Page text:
Are Patient Portals Loss Leaders for Practices?
Secure patient portals offer physicians and practices the opportunity to conduct virtual patient visits, but these electronic “consults” are not always reimbursed. Many who have ventured into this frontier say they look for “softer” ROIs such as patient satisfaction and practice efficiency.

Using the internet

The number of U.S. consumers using the internet to shop or bank has increased steadily over the last decade. Despite security concerns, two-thirds of online Americans bought something online in 2007, up from 46 percent in 2000, and 53 percent of online Americans used the internet for banking in 2007, up from 18 percent in 2000, according to a 2008 Pew Internet and American Life Project report.

Also on the rise is the number of Americans using the internet for healthcare reasons, such as refilling prescriptions and scheduling transactions. However, more and more Americans expect to be able to communicate with their healthcare team via email. In 2009, nearly 40 percent of patients communicated with a physician office via a secure email messaging system, up from 31 percent in 2007 and 25 percent in 2006, according to a survey by Manhattan Research.
In many cases, practices are not paid for online consults and patients’ increased use of the internet for healthcare has often resulted in a decrease in office visits. Are patient portals, therefore, loss leaders for practices and hospitals? Not necessarily.

A study by Chen et al at Kaiser Permanente of its implementation of a patient portal in 2004 in Hawaii found that three years after go-live, office visits had dropped by 26 percent, while scheduled phone visits and email messaging had increased significantly (Health Affairs 2009;28(2):323–333). Researchers suggest that the reduction in office visits indicates a greater efficiency of care with an integrated EHR. “With complete patient data available, unnecessary and marginally productive office visits are reduced or replaced with telephone visits and secure e-mail messaging supported by easy access to patients’ medical records. For example, doctors reported that the EHR enabled them to resolve patients’ health issues in the first contact or with fewer contacts,” they wrote.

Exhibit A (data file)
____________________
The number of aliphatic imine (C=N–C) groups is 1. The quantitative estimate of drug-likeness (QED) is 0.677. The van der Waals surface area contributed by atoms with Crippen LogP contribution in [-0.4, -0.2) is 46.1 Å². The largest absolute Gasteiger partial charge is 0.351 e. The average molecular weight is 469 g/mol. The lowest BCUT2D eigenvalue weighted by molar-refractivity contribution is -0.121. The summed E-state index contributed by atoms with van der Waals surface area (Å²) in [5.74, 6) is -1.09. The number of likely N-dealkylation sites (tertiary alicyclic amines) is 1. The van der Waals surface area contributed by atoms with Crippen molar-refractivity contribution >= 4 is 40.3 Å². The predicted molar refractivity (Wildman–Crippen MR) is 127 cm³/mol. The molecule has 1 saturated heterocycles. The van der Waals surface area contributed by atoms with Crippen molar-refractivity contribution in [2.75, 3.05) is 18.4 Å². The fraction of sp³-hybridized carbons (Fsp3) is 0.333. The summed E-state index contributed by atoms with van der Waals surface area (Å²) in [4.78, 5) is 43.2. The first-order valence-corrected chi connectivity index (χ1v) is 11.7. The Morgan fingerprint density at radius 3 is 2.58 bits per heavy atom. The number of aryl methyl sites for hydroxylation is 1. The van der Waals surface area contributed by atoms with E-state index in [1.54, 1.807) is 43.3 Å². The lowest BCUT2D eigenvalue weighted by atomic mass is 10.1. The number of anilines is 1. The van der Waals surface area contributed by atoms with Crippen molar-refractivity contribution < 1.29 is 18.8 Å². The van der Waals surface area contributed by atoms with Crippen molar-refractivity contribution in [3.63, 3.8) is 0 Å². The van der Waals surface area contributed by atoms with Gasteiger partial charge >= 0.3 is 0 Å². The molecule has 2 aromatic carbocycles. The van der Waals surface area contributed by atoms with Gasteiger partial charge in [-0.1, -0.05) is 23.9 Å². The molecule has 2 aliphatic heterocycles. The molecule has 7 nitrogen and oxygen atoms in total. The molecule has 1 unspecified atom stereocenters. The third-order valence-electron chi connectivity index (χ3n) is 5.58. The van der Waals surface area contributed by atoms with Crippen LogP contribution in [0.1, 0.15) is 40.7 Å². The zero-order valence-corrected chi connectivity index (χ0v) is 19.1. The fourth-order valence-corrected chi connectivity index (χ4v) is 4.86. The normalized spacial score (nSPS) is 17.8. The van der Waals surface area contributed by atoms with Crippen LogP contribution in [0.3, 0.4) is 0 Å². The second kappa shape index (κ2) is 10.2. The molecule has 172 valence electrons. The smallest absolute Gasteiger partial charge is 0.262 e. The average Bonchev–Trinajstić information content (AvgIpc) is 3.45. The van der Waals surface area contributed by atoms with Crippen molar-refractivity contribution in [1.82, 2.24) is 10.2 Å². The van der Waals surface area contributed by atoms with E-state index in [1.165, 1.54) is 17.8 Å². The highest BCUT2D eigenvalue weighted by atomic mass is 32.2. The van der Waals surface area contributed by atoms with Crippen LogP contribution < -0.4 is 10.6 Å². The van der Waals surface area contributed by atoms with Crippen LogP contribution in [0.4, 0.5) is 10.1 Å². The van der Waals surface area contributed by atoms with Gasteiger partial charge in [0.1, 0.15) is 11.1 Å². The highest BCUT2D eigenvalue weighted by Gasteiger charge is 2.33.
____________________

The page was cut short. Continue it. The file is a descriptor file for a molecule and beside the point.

In 2008, CMS added CPT codes for phone contacts that are intended to supplant office visits and for online management. But Medicare has listed both services as non-covered. Reimbursement by private payors for phone and online healthcare transactions is limited. (However, in April, Virginia passed a law requiring insurers to cover and reimburse for healthcare services provided through telemedicine.) In contrast to fee-for-service systems, physicians at Kaiser receive a fixed salary regardless of the number of services rendered. But the return on investment for patient portals has to be measured by other yardsticks, say Chen et al.

The researchers noted that it’s important to align nonfinancial incentives when dealing with patient connectivity to the practice. In Kaiser’s case, 85 percent of users said the ability to communicate electronically with their physicians enabled them to better manage their health. Yet, the National Committee for Quality Assurance relies on office visits as the predominant indicator of quality-related activity, according to Chen et al. This may have to change as many patients, and an increasing number of physicians, are willing to conduct virtual office visits because they are perceived as a good value by both parties.

Heart to heart

Most patient portals offer similar options, including the ability to send non-urgent email messages, access lab results, schedule appointments, refill prescriptions and view portions of the EMR. The Heart & Vascular Center of Arizona (HVCA) in Phoenix went live in late March with its patient portal and so far, “it has been very successful,” reports Barbara Watkins, administrator for HVCA, two weeks after go-live.